Sailor Sues Navy Over Religious Beliefs | NBC Connecticut

Sailor Sues Navy Over Religious Beliefs



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    NEW YORK - MAY 22: U.S. Navy sailors walk past the USS Iwo Jima docked on the Hudson River during Fleet Week May 22, 2009 in New York City. Fleet Week, which annually brings an array of warships to New York City's harbors on Memorial Day weekend, is being celebrated this year with the smallest flotilla of ships since the event began 22 years ago, as budgets have been hampered by the current economic crisis. (Photo by Mario Tama/Getty Images)

    When Michael Izbicki accepted an offer from the U.S. Naval Academy he had designs on a long and honorable military career.  Now, the born-again Christian who serves at the Groton naval base wants out and he's suing for an honorable discharge.

    Izbicki, the ACLU of Connecticut says, does not think that his Christian beliefs would allow him to kill anyone.

     His religious views did not pose a conflict until after he graduated from the U.S. Naval Academy and stared submarine training, the ACLU said. During a psych exam, he said he could not launch a nuclear missile. 

    "Through a period of intense religious study and reflection, supported by military and civilian chaplains and his own rigorous reading and prayer, Ensign Izbicki concluded that he was a conscientious objector and had no choice, because of his religious beliefs, but to give up the career for which he had aspired and trained, and to seek honorable discharge from the Navy,' the ACLU said in a news release.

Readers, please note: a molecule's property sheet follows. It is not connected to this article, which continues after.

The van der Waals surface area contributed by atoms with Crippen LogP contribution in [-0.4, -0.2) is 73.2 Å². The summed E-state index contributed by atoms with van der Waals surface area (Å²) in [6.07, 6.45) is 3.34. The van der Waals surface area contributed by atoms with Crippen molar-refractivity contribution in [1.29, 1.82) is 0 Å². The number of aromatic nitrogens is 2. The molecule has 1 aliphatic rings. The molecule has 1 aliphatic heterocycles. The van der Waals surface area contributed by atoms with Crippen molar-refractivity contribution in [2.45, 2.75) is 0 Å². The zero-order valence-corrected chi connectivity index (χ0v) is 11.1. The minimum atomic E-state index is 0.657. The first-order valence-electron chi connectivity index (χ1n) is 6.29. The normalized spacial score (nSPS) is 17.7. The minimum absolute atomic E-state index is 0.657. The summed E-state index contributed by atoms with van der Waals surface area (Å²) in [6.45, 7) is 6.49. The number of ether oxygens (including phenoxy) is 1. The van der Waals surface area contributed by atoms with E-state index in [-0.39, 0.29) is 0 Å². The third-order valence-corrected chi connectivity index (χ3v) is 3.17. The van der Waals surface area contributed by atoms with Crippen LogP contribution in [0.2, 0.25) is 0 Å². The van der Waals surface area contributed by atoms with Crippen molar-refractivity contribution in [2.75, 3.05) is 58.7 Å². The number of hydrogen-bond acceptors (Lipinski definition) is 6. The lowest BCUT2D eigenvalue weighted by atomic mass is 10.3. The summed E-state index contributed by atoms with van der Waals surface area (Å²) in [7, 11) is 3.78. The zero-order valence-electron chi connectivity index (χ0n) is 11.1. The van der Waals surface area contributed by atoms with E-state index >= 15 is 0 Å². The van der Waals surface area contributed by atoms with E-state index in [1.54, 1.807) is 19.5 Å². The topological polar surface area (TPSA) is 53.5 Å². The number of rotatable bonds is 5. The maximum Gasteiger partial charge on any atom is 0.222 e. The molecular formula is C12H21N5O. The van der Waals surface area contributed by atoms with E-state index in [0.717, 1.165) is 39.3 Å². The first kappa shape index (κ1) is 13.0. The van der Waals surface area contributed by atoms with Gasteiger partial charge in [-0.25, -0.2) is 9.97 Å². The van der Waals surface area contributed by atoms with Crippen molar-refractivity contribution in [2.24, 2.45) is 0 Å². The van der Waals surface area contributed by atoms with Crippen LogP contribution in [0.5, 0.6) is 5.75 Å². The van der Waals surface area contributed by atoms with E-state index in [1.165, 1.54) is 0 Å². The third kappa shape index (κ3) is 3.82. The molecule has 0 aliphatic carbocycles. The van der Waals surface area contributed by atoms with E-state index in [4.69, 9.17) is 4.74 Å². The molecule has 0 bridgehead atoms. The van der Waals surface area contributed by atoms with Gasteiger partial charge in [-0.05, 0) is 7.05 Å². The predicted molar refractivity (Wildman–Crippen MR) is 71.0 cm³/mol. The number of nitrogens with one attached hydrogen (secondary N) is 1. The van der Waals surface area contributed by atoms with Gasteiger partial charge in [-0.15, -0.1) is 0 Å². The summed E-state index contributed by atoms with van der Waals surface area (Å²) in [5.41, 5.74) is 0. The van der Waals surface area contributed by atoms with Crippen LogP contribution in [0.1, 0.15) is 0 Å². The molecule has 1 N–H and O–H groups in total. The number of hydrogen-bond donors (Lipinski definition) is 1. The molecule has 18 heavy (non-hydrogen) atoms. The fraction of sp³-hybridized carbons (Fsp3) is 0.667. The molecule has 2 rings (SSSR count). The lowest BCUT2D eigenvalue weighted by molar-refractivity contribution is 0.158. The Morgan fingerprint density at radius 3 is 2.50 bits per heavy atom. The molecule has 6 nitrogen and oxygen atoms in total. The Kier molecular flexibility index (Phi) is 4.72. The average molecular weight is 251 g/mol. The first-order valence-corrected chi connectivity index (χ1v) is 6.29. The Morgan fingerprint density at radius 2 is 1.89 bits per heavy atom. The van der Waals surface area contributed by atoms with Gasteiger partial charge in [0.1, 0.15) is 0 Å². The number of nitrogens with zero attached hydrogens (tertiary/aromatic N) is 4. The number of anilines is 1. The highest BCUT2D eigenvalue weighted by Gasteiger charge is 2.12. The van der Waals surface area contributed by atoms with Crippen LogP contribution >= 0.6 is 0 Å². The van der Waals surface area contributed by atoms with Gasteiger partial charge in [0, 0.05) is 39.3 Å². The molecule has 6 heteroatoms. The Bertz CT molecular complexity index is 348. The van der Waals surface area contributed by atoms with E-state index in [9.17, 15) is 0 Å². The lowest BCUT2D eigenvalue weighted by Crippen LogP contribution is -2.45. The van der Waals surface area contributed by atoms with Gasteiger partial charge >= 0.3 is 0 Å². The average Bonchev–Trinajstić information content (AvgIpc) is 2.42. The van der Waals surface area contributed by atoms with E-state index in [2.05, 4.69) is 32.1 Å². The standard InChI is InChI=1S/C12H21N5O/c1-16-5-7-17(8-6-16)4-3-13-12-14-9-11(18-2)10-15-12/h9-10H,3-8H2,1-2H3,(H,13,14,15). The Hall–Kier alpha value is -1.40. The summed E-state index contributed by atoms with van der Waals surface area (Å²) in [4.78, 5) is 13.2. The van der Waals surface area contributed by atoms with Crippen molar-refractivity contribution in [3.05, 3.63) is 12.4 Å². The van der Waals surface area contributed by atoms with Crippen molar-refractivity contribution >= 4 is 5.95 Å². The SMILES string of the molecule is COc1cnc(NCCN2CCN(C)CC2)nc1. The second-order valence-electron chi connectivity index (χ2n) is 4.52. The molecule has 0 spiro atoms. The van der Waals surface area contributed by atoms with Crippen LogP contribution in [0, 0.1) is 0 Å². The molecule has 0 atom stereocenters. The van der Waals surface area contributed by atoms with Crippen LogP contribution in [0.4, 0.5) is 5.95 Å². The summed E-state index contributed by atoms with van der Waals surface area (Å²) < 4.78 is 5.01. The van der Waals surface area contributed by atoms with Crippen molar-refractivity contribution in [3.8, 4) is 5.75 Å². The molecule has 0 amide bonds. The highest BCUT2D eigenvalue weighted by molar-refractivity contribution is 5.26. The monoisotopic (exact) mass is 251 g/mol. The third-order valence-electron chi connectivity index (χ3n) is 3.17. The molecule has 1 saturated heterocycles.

The Navy has turned down his request twice in the past year.

    "My Christian convictions preclude the use of violence; I cannot take someone else's life, nor can I aid others in doing so," Izbicki wrote in his application, the Hartford Courant reports. "Therefore, I cannot participate in war in any form."

    A Navy spokesman at Groton did not immediately comment to the Associated Press on Wednesday.

    Izbicki says he is willing to pay the Navy for his education. He also says he is willing to go to prison, according to the Courant.

    "I believe that Jesus Christ calls all men to love each other, under all circumstances," he wrote in his application. "I believe his teaching forbids the use of violence." 

    You can read the petition here.